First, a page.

Ehlena is a nurse at Havers’s clinic. Unlike most of the vampires we’ve met so far in the series, Ehlena’s struggling financially after her father squandered away their family wealth in bad investments. Between her job and the demands of taking care of her father, who’s slipping further into dementia, Ehlena doesn’t have much time for a social life. She feels a connection with Rehv although she doesn’t really trust him. When she notices that he seems to be suffering from an infection, she smuggles him some antibiotics and loses her job as a result.
But when Ehlena discovers Rehv’s secret, she’s devastated. So is he, and, because he has nothing left to lose, he decides to confront his blackmailer and end her hold on him even it means never seeing Ehlena again.
Secondary (and tertiary) plots
There are a few secondary plots in the novel. Wrath gets quite a lot of pages dealing with his deteriorating vision and his desk duties as King. At the start of the novel, he goes out to fight Lessers even though, as King, he’s not supposed to be doing that anymore. Whereas I liked Wrath previously, I struggled to care about him at all in this book. I don’t understand how he turned into a selfish brat all of a sudden, and for a King, he’s pretty bloody stupid and irresponsible. Rhage and V come across as so much more worthy of being leaders. There’s a subplot to overthrow—or rather, kill—him, which involves Rehv.
The lesser plot centres around Lash, the Omega’s “son” as he tries to rebuild the lesser army and figure out a way to get enough money to fund their activities. His big plan is to take over the drug trade in the city and create an alliance with the symphath colony. Lash is marginally more interesting that the previous lessers, but I think this subplot suffered from too much politicking and not enough direct confrontation with the vampires.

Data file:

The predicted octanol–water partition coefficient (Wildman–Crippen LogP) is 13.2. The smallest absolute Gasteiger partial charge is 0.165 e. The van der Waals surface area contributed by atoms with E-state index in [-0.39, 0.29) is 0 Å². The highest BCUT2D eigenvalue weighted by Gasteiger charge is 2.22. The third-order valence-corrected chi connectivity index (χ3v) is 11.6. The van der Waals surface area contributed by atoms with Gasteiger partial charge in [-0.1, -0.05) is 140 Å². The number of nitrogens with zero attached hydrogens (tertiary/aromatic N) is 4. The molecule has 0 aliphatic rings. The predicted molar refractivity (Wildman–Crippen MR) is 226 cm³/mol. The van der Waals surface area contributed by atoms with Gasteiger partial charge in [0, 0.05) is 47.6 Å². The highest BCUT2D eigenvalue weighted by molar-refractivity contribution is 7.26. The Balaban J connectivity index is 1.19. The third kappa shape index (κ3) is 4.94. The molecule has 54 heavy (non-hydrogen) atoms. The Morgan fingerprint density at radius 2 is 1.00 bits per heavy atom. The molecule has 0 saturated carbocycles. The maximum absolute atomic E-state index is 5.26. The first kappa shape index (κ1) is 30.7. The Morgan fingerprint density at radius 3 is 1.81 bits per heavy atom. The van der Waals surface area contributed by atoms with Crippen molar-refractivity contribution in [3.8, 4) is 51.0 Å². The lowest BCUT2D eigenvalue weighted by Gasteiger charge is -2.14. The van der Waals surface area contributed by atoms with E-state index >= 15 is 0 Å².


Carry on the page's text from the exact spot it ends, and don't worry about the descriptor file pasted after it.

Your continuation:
The main romantic sublot is between Xhex and John Matthew—no doubt in preparation for the next book. John Matthew accidentally walks in on Xhex self-medicating by—and I’m not sure I got this right—binding her legs in these metal clamps that cause her to bleed. Or something. The pain basically subdues her symphath urges. Shocked by the intrusion, Xhex says some pretty harsh words to JM. JM takes this to heart and, combined with what he feels as constant rejection from Tohr, he decides to give everyone a big Up Yours and take control of his life. Of course, that means having a threesome with Qhuinn and a prostitute. Whatever. Xhex watches JM’s self-destructive behaviour and mourns his loss of innocence and her part in helping it happen.